A parental short-list

I always have my antennae up for advice on teaching, counseling and parenting as I think we are  merely trained in school to develop a framework in which to hold information.  On that basis, I hope to gather data over my lifetime and place it somewhere within that structure.  If the structure is a robust and muscular one, you keep adding, modifying and subtracting from it on a continuing basis.

Last Sunday, while watching the morning shows, I tuned to Dr. Charles Stanley.  It has taken me a decade to find a couple of religious programs on TV that seem genuine, irrespective of whether I agree with the doctrine and dogma behind them.   I have no religious affiliation other than to try and follow the precepts of the Christian message, which I have already suggested is the best I have stumbled upon so far (imho) (even though they are rarely practiced because those principles are hard!  They take self discipline and awareness that few of us possess, including me).   Bishop Sheen is one, there is a Rabbi whose name escapes me – he is on the Jewish channel on DTV, and there is Dr. Stanley who is an 80 year old Baptist minister of the largest church in Atlanta.  Dr. Stanley is gentle, intelligent, and interesting. What I like about these Sunday morning programs is that, among my political stand-bys (Steve Kornacki, Fareed Zakaria, Candy Crowley, George Stephanopolous and David Gregory), Dr. Stanley reminds me about human interaction at an emotional, mental, and spiritual level.

Anyway, last week he spoke about the principles behind creating a strong family.  Since my main focus in life is early human development/child development, I listen when I hear people discussing the family as a social unit, an organization, the first organization most of us encounter, from the moment we are conceived.  Its health is vital to our health and our ultimate adult personalities and behavior.  One reason I study early childhood, is not because I love children (although I love most children and cannot tolerate brats or smart-alecs) but because I consider myself a student of human nature and behavior.  All of it has its roots in our first few years.


So, here is what Dr. Stanley says is important for building a strong human being through a well structured and properly functioning family:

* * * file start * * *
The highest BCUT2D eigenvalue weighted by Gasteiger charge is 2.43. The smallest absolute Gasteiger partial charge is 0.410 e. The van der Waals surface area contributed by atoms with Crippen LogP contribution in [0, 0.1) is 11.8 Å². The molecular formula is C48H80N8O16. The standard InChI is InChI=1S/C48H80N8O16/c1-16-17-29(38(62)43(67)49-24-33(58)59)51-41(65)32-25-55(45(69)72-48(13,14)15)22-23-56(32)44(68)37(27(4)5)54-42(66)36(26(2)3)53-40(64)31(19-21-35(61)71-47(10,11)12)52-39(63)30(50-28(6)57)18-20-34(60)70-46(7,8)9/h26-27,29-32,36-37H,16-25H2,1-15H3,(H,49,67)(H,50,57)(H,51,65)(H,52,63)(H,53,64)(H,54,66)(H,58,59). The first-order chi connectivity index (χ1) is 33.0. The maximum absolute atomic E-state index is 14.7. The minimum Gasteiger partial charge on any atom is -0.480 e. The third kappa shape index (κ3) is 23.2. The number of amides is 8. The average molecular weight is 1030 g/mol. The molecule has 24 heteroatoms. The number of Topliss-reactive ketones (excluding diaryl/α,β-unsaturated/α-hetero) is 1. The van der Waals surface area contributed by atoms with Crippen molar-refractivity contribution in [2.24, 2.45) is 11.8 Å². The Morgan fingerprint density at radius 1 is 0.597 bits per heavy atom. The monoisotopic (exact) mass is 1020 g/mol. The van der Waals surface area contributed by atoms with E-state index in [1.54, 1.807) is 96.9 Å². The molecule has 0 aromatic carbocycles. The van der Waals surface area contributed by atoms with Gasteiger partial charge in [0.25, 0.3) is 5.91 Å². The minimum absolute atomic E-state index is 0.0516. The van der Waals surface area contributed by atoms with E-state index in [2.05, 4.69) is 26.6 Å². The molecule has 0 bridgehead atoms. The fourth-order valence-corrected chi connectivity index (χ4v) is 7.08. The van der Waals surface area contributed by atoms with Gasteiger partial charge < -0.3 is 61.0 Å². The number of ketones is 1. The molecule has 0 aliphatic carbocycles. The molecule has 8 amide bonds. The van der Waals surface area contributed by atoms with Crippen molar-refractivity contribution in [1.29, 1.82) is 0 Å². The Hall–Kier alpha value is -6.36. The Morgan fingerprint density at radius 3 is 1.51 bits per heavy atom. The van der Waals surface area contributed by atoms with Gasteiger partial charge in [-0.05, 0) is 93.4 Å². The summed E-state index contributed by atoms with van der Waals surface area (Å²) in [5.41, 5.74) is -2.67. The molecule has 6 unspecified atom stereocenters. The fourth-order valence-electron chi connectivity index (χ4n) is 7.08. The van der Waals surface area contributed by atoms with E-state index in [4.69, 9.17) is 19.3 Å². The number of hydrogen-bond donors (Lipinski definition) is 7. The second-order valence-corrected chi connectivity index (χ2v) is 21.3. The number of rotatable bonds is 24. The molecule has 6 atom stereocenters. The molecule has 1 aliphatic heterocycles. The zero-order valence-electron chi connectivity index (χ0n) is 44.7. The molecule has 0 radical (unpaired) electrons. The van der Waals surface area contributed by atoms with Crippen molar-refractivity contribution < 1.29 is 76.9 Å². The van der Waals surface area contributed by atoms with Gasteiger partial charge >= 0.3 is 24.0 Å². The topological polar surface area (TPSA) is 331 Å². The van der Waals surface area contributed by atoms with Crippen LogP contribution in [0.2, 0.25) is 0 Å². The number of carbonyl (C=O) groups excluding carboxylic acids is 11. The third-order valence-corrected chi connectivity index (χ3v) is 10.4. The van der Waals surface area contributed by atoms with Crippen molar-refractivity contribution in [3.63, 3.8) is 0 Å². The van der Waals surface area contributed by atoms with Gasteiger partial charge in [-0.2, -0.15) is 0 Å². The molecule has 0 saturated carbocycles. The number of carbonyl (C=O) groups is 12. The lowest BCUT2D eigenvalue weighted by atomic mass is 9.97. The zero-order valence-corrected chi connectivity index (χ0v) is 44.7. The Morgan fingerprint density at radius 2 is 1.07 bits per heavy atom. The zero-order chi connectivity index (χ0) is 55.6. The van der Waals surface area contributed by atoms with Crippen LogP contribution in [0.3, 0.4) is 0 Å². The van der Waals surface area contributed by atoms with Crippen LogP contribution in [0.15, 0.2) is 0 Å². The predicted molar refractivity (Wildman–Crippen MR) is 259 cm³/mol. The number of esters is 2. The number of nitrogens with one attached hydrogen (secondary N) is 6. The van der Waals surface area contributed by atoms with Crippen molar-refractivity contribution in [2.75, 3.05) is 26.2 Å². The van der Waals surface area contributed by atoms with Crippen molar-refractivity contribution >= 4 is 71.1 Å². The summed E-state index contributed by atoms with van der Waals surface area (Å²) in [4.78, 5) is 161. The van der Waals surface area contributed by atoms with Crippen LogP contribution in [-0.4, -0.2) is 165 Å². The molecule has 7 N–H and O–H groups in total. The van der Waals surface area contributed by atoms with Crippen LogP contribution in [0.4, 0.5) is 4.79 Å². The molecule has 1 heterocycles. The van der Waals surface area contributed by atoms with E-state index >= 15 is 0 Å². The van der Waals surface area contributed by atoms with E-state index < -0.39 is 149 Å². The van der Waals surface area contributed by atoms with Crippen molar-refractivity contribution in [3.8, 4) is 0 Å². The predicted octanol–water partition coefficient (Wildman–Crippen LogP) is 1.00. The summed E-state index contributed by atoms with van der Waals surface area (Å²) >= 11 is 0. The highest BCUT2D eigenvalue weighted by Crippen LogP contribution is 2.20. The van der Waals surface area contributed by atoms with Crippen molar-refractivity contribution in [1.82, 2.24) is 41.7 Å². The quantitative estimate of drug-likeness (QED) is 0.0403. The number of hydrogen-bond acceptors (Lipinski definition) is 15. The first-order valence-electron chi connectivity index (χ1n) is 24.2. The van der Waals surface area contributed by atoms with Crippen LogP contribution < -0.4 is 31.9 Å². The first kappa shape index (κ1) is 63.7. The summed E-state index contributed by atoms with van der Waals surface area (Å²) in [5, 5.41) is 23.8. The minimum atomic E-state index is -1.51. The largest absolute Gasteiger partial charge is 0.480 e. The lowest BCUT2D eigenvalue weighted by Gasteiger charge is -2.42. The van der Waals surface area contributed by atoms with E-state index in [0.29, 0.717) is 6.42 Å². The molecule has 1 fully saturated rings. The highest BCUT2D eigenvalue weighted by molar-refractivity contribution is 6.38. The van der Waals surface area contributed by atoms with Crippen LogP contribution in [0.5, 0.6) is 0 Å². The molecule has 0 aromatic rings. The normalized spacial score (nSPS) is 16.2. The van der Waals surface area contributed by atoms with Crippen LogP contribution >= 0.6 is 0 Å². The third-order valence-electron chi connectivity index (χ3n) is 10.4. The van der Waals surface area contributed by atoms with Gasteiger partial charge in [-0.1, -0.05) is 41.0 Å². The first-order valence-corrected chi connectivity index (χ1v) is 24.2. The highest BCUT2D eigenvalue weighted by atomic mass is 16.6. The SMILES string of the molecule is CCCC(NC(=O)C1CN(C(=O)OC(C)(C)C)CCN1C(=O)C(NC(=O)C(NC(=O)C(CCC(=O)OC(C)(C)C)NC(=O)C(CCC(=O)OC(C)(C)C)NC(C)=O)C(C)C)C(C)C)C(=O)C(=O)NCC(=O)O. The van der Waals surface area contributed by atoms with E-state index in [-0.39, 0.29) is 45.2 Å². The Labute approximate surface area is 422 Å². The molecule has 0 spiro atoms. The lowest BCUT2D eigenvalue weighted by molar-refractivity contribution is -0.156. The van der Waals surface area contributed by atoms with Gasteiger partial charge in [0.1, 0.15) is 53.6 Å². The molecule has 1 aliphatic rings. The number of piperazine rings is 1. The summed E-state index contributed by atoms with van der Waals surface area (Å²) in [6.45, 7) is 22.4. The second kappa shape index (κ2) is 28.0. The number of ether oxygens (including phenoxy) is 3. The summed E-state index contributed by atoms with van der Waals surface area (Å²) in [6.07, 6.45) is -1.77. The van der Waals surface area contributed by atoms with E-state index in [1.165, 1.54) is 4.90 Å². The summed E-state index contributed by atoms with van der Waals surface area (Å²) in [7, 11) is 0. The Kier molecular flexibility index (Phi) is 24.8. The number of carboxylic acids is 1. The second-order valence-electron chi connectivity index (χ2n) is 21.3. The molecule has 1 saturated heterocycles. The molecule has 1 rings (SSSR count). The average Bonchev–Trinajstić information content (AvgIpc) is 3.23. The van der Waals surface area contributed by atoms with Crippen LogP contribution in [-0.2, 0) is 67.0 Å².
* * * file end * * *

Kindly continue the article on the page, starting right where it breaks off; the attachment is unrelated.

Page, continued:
1. Listen to your children, which shows them that you respect them as individuals
  2. Discipline children without rejection, never in anger, and never with corporal punishment, especially with your hands
  3. Don’t play favorites
  4. Parent/adults, show respect for one another, you are modeling your principles when you interact
  5. Discuss topics and read together
  6. Demonstrate strong convictions yourself, so they trust the most important man and woman in their lives, and transfer that trust to picking a future partner themselves
  7. Be a refuge for one another, listening instead of judging, and communicate by voice not text so they can hear your feelings
  8. Stay physically and emotionally close to your children, even if yours is a ‘broken’ home, so they never feel abandonment
  9. If one parent leaves, spend additional time with your children
  10. Remind them to trust in a higher principle, to look beyond the immediate world to the universe itself
  11. Give them a verse or principle for the day, every morning, and then sit together and discuss it that night, perhaps at dinner
  12. Provide a routine and consistency that gives them a sense of security and constancy

Naturally, much of this was couched in religious terms.  But, I think these are just as good, without any particular spiritual tradition attached to them.

What Dr. Stanley is advocating, in essence, is what every behavior therapist would say or foster, perhaps in slightly different terms: strength, kindness, guidance, attention.  Every caregiver, from mothers and fathers to teachers and nurses, must learn these concepts, somewhere along their path, if they want to contribute to the health of society by launching balanced, calm, productive, joyous children who ultimately become positive adults.

Image: Wikimedia Commons: MedicineNet.com


6 Comments on “A parental short-list”

  1. So true! Being a parent is such a huge responsibility and can be overwhelming. I’m going to print out that list and keep it to hand for the times when I get frustrated with my kids (and their behaviour). Thank you for sharing X


    • I am sure Dr. Stanley would be pleased to know that people would actually do this and apply the list to their kids. Of course, there are probably other things that could be added, like feed them properly and make sure they get exercise and fresh air, but as to their social and emotional health, this set of suggestions seems like a great start. Thank you for commenting and being supportive. Your children are lucky!


  2. You know, that’s actually a pretty long list. Seems like most parenting techniques lately want to narrow it down to 5 – but it strikes me that with parenting that perhaps cannot realistically be done. or it can, but the nuances get lost. I agree there are probably more you can add but this is a good start. Well as much as I can know about it anyway, not having raised children of my own.


    • Yeah, you are probably right. I think this is along the lines of all these 12-step programs. Anyway, it is typical of some parents to want a quick fix. Misguided! They need to put in the time. That would eliminate a lot of these problems like cutting, tattooing, piercings, substance abuse, bullying, sexting – all the things that parents worry about and yet don’t step forward to tackle head on, as if they don’t have the right or responsibility to do so. Hey, in my view, a family is not a democracy and parents aren’t ‘friends’ to their kids. It’s a huge subject and I am sure we could devote posts ad infinitum to it, all of us.


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